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Author Topic: Stepping down voltage?  (Read 2212 times)

Posts: 4

« on: May 20, 2002, 08:07:53 AM »

I bought one of those emergency car starter gadgets.  It's a 12 volt gel cell.  I've already used it to run my mobile 10M rig.  However, I'd like to use it to power my HT for emergencies, field day, etc.  My HT's battery is 7.2 volts.  How can I step down the voltage from 12 Volts to 7.2 volts in order to do this?

Thank you
Ted Wagner, K9TRW

Posts: 196


« Reply #1 on: May 20, 2002, 08:39:52 AM »

There are two methods. One is by using a regulator IC like the LM317 - if necessary (how much current draws your HT on TX?) with a power transistor to reduce the voltage to 7.2 V. By reducing 12V to 7.2V = losing 4.8V by say 700 mA you produce 3 - 4W of heat. So you will need a big heat sink and you waste energy.

Another method is using a "chopper" IC - like the IP33036 - that drives a transistor. This way you increase the efficiency, because the voltage reduction is done by taking only the necessary "chops" of energy from the 12V battery  to make the 7.2V by the necessary current. less heat and no waste.

Here in Oz Dick Smith Electronics has this sort of voltage reducers with the IP33036 for sale. May be you will be able to find a similar supplier in the US.

But more fun is making it yourself.....

Posts: 692

« Reply #2 on: May 20, 2002, 08:57:06 AM »

Purchase a 3 terminal variable voltage LM-350 regulator (TO-3 case) from Radio Shack and mount on a small heat conductive case with an insulator kit & heat conductive compound. You will need a small adjustable resistor to set output voltage and a 200 ohm 1/2 watt fixed value resistor. Also, a 'safety shield' is needed as the TO-3 case is 'hot' with 7.2 VDC and can not be allowed to touch grounded metal in your vehicle. I believe the instructions for wiring the regulator are wrong from Radio Shack, check your ARRL Handbook for proper wiring. If I can explain this, hold the LM-350 looking at the back side with the two pins facing you. Rotate the device so the distance from the two pins to one of the mounting holes are shortest in the 'top position' orientation, that is pointing 'up'. The pin on the left is 'voltage adjust'- install a 500 ohm adjustable resistor from this pin to 12VDC negative . The pin on the right is 12VDC positive input. The case (2- mounting holes) is the 7.2VDC output. These 'mounting holes' must be insulated from the 'mounting screws' with the insulating washers provided in the 'mounting kit'. Install a 200 ohm, 1/2 watt resistor from 12VDC + to the adjust pin as well. If needed, 'RF Proof' the regulator with .01uf & .001uf ceramic capacitors on the input & output (+ to -). That is, across the 12VDC input and across the 7.2VDC output. Current capacity is 3 amps, thus use a 3 amp fuse in-line on the 12VDC positive lead. If you need the full 3 amps, use a 3 amp 'Slow-Blow' type fuse. A lack of a fuse could cause a fire under the right circumstances during a short circuit condition- send Murphy's Law 'down the road' and use the fuse!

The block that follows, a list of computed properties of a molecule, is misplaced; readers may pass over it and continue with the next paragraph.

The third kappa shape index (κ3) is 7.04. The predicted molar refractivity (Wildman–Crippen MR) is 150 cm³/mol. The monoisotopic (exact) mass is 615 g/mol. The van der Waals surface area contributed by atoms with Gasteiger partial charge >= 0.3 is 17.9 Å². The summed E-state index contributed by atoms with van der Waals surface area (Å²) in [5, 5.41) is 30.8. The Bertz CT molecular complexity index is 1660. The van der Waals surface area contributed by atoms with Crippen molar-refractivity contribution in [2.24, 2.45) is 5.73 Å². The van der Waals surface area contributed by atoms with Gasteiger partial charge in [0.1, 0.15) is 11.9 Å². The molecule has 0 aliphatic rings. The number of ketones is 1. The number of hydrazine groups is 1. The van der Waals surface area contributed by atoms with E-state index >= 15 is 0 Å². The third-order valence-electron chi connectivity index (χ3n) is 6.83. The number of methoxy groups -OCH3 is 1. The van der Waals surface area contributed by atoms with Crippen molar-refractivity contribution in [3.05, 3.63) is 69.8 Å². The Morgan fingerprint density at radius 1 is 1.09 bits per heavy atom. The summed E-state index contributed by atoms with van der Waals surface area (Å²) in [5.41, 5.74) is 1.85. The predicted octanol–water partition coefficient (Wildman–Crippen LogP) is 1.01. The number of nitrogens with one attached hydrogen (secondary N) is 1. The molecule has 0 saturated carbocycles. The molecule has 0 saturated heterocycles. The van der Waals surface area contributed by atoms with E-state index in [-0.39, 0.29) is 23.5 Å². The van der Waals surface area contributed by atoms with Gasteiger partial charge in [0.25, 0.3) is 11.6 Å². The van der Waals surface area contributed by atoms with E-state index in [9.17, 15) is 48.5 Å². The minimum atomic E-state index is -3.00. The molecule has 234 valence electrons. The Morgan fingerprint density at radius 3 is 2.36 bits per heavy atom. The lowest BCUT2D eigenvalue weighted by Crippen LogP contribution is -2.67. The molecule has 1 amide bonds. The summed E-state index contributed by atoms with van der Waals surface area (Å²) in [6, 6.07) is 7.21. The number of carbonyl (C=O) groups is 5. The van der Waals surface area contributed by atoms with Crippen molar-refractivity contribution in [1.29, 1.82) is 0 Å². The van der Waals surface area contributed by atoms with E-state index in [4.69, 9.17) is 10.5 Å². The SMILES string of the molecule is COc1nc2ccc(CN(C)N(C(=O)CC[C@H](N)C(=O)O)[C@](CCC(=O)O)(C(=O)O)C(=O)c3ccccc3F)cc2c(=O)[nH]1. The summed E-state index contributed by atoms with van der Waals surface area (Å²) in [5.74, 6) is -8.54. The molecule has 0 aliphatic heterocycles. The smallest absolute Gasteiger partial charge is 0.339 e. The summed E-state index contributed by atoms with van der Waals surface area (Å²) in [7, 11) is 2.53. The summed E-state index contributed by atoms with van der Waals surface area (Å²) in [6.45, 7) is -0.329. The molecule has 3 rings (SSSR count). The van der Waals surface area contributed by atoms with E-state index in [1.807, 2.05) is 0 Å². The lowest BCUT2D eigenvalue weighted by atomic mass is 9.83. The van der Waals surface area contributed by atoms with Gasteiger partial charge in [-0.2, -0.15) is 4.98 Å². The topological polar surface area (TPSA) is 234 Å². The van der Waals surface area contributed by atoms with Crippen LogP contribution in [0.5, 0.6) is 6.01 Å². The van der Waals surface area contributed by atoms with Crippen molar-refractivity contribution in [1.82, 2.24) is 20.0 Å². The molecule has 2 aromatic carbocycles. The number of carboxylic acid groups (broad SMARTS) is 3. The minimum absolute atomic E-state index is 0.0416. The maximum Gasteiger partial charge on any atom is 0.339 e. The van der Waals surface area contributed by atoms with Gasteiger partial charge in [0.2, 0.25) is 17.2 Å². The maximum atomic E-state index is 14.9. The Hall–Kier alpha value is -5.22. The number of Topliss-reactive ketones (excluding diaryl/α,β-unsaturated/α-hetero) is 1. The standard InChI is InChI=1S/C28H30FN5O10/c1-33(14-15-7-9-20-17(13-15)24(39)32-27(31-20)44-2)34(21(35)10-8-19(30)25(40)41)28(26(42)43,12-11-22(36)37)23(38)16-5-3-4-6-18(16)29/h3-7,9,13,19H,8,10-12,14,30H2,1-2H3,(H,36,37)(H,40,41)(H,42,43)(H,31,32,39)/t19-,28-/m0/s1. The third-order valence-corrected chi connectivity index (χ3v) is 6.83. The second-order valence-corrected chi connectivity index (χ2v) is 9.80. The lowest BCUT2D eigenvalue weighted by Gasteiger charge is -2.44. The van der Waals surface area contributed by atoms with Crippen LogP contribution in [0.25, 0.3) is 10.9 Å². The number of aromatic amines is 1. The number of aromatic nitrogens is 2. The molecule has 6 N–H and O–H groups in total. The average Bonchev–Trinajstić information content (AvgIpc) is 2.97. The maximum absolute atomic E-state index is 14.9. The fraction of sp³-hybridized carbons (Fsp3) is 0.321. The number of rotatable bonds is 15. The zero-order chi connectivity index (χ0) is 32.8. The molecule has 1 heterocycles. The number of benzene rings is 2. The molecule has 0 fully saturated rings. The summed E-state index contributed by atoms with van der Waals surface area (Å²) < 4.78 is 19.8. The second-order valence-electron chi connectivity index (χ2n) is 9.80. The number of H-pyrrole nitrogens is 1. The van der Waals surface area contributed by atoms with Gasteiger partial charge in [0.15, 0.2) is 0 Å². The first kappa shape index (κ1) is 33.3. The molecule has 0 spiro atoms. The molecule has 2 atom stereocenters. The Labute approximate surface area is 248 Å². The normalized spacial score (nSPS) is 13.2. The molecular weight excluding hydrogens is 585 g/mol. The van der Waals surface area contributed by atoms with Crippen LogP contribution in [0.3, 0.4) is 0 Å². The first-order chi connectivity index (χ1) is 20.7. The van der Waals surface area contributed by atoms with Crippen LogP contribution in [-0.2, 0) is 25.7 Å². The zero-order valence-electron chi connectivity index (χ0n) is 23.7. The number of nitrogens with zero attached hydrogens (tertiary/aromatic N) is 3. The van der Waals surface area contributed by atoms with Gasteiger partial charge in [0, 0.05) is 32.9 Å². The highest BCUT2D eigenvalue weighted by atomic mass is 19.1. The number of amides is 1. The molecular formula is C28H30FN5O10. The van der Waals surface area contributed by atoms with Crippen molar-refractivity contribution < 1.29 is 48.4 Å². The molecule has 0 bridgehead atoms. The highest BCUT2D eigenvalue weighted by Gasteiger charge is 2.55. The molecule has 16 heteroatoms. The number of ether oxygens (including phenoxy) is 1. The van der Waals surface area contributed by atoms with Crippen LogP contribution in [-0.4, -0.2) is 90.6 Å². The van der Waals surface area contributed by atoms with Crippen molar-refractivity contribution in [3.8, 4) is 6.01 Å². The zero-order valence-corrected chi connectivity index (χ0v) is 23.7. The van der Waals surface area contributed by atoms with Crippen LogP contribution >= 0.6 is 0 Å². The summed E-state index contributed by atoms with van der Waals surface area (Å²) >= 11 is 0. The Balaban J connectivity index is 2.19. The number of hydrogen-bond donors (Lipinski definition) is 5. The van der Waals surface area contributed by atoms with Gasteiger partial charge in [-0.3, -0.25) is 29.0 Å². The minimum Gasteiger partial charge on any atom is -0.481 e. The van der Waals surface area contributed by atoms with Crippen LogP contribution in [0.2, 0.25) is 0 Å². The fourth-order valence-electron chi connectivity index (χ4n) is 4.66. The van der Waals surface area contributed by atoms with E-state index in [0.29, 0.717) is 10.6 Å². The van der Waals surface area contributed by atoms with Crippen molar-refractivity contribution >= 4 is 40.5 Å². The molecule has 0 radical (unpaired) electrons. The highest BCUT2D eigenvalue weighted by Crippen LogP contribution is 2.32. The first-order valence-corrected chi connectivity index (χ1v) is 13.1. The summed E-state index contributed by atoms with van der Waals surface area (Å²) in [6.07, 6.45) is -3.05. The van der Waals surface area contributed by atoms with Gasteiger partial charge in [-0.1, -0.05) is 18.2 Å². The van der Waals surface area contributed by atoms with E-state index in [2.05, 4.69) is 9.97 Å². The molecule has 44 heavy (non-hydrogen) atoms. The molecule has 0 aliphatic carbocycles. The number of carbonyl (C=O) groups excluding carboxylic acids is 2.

Posts: 19

« Reply #3 on: May 21, 2002, 11:42:31 PM »

Depends on what type of HT you are using but many will work with +12v applied directly (through a proper size fuse of course) My Yaesu VX5 and Kenwood TH79 are both this way. The VX5 regulates it internally and the TH79 puts out more power on 12v than it does on it's standard 6 or 7.2 volt internal batteries. Check with the manufacturer. If not one of the above ideas will work well. I built a 9v (actually 8.7v) regulator inside a cigarette lighter shell to power my Alince DJ-C5 (an 8 volt regulator with a diode in series with the ground lead to raise it .7v more)(and a fuse of course.) The DJ-C5 is only 300 mW so it draws very little current on TX.

Art - KC7GF
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